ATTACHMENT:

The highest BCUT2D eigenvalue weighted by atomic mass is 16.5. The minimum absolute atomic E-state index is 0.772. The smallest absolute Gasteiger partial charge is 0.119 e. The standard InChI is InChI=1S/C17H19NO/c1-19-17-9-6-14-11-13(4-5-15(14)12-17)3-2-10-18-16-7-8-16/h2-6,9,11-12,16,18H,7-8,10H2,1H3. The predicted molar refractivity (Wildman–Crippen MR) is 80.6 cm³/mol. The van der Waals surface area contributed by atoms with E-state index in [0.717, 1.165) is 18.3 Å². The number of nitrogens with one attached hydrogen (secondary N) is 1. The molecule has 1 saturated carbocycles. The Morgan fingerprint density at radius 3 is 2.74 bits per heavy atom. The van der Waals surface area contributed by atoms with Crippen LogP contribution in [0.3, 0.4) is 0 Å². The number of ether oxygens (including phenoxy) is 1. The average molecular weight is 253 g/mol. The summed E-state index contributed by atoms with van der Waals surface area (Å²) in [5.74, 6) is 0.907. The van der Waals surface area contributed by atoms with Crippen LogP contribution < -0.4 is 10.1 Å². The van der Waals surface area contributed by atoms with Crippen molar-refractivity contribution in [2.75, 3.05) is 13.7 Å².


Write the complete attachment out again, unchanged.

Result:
The highest BCUT2D eigenvalue weighted by atomic mass is 16.5. The minimum absolute atomic E-state index is 0.772. The smallest absolute Gasteiger partial charge is 0.119 e. The standard InChI is InChI=1S/C17H19NO/c1-19-17-9-6-14-11-13(4-5-15(14)12-17)3-2-10-18-16-7-8-16/h2-6,9,11-12,16,18H,7-8,10H2,1H3. The predicted molar refractivity (Wildman–Crippen MR) is 80.6 cm³/mol. The van der Waals surface area contributed by atoms with E-state index in [0.717, 1.165) is 18.3 Å². The number of nitrogens with one attached hydrogen (secondary N) is 1. The molecule has 1 saturated carbocycles. The Morgan fingerprint density at radius 3 is 2.74 bits per heavy atom. The van der Waals surface area contributed by atoms with Crippen LogP contribution in [0.3, 0.4) is 0 Å². The number of ether oxygens (including phenoxy) is 1. The average molecular weight is 253 g/mol. The summed E-state index contributed by atoms with van der Waals surface area (Å²) in [5.74, 6) is 0.907. The van der Waals surface area contributed by atoms with Crippen LogP contribution < -0.4 is 10.1 Å². The van der Waals surface area contributed by atoms with Crippen molar-refractivity contribution in [2.75, 3.05) is 13.7 Å².